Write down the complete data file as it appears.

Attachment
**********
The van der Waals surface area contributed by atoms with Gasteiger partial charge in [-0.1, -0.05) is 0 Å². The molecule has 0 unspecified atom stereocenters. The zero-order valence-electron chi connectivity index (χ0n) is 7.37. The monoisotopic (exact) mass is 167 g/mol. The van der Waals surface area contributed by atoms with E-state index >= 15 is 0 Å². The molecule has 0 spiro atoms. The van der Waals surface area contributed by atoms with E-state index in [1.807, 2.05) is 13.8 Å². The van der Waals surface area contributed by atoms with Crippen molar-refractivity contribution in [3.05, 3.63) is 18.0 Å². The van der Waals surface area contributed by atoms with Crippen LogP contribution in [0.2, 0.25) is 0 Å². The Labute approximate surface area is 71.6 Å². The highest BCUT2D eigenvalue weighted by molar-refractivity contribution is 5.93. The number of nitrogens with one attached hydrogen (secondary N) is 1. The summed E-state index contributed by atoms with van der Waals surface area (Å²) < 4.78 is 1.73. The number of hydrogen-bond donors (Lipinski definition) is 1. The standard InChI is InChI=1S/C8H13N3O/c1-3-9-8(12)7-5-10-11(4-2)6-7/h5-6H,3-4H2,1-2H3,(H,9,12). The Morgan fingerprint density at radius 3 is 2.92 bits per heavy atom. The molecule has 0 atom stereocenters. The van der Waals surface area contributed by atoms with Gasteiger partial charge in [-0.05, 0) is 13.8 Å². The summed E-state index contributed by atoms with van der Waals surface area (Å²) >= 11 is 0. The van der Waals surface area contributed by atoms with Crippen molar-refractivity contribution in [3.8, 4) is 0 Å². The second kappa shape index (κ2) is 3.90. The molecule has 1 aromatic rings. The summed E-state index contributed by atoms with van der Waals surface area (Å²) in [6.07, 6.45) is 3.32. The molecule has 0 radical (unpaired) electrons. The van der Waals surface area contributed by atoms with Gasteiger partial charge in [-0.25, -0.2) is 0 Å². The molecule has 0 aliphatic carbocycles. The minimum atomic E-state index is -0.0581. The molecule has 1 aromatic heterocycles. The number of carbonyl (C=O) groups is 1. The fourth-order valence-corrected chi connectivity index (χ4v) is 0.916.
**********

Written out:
The van der Waals surface area contributed by atoms with Gasteiger partial charge in [-0.1, -0.05) is 0 Å². The molecule has 0 unspecified atom stereocenters. The zero-order valence-electron chi connectivity index (χ0n) is 7.37. The monoisotopic (exact) mass is 167 g/mol. The van der Waals surface area contributed by atoms with E-state index >= 15 is 0 Å². The molecule has 0 spiro atoms. The van der Waals surface area contributed by atoms with E-state index in [1.807, 2.05) is 13.8 Å². The van der Waals surface area contributed by atoms with Crippen molar-refractivity contribution in [3.05, 3.63) is 18.0 Å². The van der Waals surface area contributed by atoms with Crippen LogP contribution in [0.2, 0.25) is 0 Å². The Labute approximate surface area is 71.6 Å². The highest BCUT2D eigenvalue weighted by molar-refractivity contribution is 5.93. The number of nitrogens with one attached hydrogen (secondary N) is 1. The summed E-state index contributed by atoms with van der Waals surface area (Å²) < 4.78 is 1.73. The number of hydrogen-bond donors (Lipinski definition) is 1. The standard InChI is InChI=1S/C8H13N3O/c1-3-9-8(12)7-5-10-11(4-2)6-7/h5-6H,3-4H2,1-2H3,(H,9,12). The Morgan fingerprint density at radius 3 is 2.92 bits per heavy atom. The molecule has 0 atom stereocenters. The van der Waals surface area contributed by atoms with Gasteiger partial charge in [-0.05, 0) is 13.8 Å². The summed E-state index contributed by atoms with van der Waals surface area (Å²) >= 11 is 0. The van der Waals surface area contributed by atoms with Crippen molar-refractivity contribution in [3.8, 4) is 0 Å². The second kappa shape index (κ2) is 3.90. The molecule has 1 aromatic rings. The summed E-state index contributed by atoms with van der Waals surface area (Å²) in [6.07, 6.45) is 3.32. The molecule has 0 radical (unpaired) electrons. The van der Waals surface area contributed by atoms with Gasteiger partial charge in [-0.25, -0.2) is 0 Å². The molecule has 0 aliphatic carbocycles. The minimum atomic E-state index is -0.0581. The molecule has 1 aromatic heterocycles. The number of carbonyl (C=O) groups is 1. The fourth-order valence-corrected chi connectivity index (χ4v) is 0.916.